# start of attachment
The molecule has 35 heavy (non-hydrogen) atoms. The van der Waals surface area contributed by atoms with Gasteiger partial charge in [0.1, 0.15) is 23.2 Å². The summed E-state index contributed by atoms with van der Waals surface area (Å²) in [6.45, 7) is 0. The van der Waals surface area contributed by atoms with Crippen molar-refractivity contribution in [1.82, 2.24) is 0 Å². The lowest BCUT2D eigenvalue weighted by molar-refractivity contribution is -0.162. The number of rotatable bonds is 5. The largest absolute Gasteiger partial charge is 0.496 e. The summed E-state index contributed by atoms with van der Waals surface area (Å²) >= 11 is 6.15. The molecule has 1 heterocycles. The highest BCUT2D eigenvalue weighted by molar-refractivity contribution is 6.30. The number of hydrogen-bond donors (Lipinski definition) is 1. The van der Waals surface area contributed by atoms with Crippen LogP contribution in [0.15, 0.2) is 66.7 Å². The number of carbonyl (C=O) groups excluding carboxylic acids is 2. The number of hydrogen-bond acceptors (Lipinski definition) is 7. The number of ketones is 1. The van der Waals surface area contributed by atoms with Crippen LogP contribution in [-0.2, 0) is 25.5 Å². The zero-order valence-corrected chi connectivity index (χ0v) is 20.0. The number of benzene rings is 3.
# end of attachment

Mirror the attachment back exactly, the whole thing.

The molecule has 35 heavy (non-hydrogen) atoms. The van der Waals surface area contributed by atoms with Gasteiger partial charge in [0.1, 0.15) is 23.2 Å². The summed E-state index contributed by atoms with van der Waals surface area (Å²) in [6.45, 7) is 0. The van der Waals surface area contributed by atoms with Crippen molar-refractivity contribution in [1.82, 2.24) is 0 Å². The lowest BCUT2D eigenvalue weighted by molar-refractivity contribution is -0.162. The number of rotatable bonds is 5. The largest absolute Gasteiger partial charge is 0.496 e. The summed E-state index contributed by atoms with van der Waals surface area (Å²) >= 11 is 6.15. The molecule has 1 heterocycles. The highest BCUT2D eigenvalue weighted by molar-refractivity contribution is 6.30. The number of hydrogen-bond donors (Lipinski definition) is 1. The van der Waals surface area contributed by atoms with Crippen LogP contribution in [0.15, 0.2) is 66.7 Å². The number of carbonyl (C=O) groups excluding carboxylic acids is 2. The number of hydrogen-bond acceptors (Lipinski definition) is 7. The number of ketones is 1. The van der Waals surface area contributed by atoms with Crippen LogP contribution in [-0.2, 0) is 25.5 Å². The zero-order valence-corrected chi connectivity index (χ0v) is 20.0. The number of benzene rings is 3.